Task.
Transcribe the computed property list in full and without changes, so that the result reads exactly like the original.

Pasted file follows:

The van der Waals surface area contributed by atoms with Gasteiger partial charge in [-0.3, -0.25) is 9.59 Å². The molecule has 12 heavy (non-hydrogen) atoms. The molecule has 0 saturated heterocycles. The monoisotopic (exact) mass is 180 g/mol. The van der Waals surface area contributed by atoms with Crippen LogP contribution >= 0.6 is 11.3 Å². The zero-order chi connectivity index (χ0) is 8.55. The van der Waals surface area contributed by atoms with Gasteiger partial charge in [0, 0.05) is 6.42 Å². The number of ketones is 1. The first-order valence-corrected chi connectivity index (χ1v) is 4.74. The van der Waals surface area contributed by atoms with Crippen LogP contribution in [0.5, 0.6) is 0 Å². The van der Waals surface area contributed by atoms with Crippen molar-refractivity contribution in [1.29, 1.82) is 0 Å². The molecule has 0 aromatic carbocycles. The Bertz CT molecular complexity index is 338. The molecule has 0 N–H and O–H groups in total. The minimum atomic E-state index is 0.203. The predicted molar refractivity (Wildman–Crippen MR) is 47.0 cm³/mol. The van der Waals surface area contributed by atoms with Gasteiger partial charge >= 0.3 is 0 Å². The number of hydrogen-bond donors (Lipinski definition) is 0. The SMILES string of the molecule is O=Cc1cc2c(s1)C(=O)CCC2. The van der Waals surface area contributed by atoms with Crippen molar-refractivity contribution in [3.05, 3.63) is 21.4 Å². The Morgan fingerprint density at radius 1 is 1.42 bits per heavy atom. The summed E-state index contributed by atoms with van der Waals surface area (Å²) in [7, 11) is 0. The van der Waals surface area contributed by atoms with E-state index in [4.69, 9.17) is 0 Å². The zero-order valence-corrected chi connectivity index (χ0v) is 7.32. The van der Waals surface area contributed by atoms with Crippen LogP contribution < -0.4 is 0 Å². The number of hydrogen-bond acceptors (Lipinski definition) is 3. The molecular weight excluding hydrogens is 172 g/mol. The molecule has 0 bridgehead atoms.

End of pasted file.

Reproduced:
The van der Waals surface area contributed by atoms with Gasteiger partial charge in [-0.3, -0.25) is 9.59 Å². The molecule has 12 heavy (non-hydrogen) atoms. The molecule has 0 saturated heterocycles. The monoisotopic (exact) mass is 180 g/mol. The van der Waals surface area contributed by atoms with Crippen LogP contribution >= 0.6 is 11.3 Å². The zero-order chi connectivity index (χ0) is 8.55. The van der Waals surface area contributed by atoms with Gasteiger partial charge in [0, 0.05) is 6.42 Å². The number of ketones is 1. The first-order valence-corrected chi connectivity index (χ1v) is 4.74. The van der Waals surface area contributed by atoms with Crippen LogP contribution in [0.5, 0.6) is 0 Å². The van der Waals surface area contributed by atoms with Crippen molar-refractivity contribution in [1.29, 1.82) is 0 Å². The molecule has 0 aromatic carbocycles. The Bertz CT molecular complexity index is 338. The molecule has 0 N–H and O–H groups in total. The minimum atomic E-state index is 0.203. The predicted molar refractivity (Wildman–Crippen MR) is 47.0 cm³/mol. The van der Waals surface area contributed by atoms with Gasteiger partial charge >= 0.3 is 0 Å². The number of hydrogen-bond donors (Lipinski definition) is 0. The SMILES string of the molecule is O=Cc1cc2c(s1)C(=O)CCC2. The van der Waals surface area contributed by atoms with Crippen molar-refractivity contribution in [3.05, 3.63) is 21.4 Å². The Morgan fingerprint density at radius 1 is 1.42 bits per heavy atom. The summed E-state index contributed by atoms with van der Waals surface area (Å²) in [7, 11) is 0. The van der Waals surface area contributed by atoms with E-state index in [4.69, 9.17) is 0 Å². The zero-order valence-corrected chi connectivity index (χ0v) is 7.32. The van der Waals surface area contributed by atoms with Crippen LogP contribution < -0.4 is 0 Å². The number of hydrogen-bond acceptors (Lipinski definition) is 3. The molecular weight excluding hydrogens is 172 g/mol. The molecule has 0 bridgehead atoms.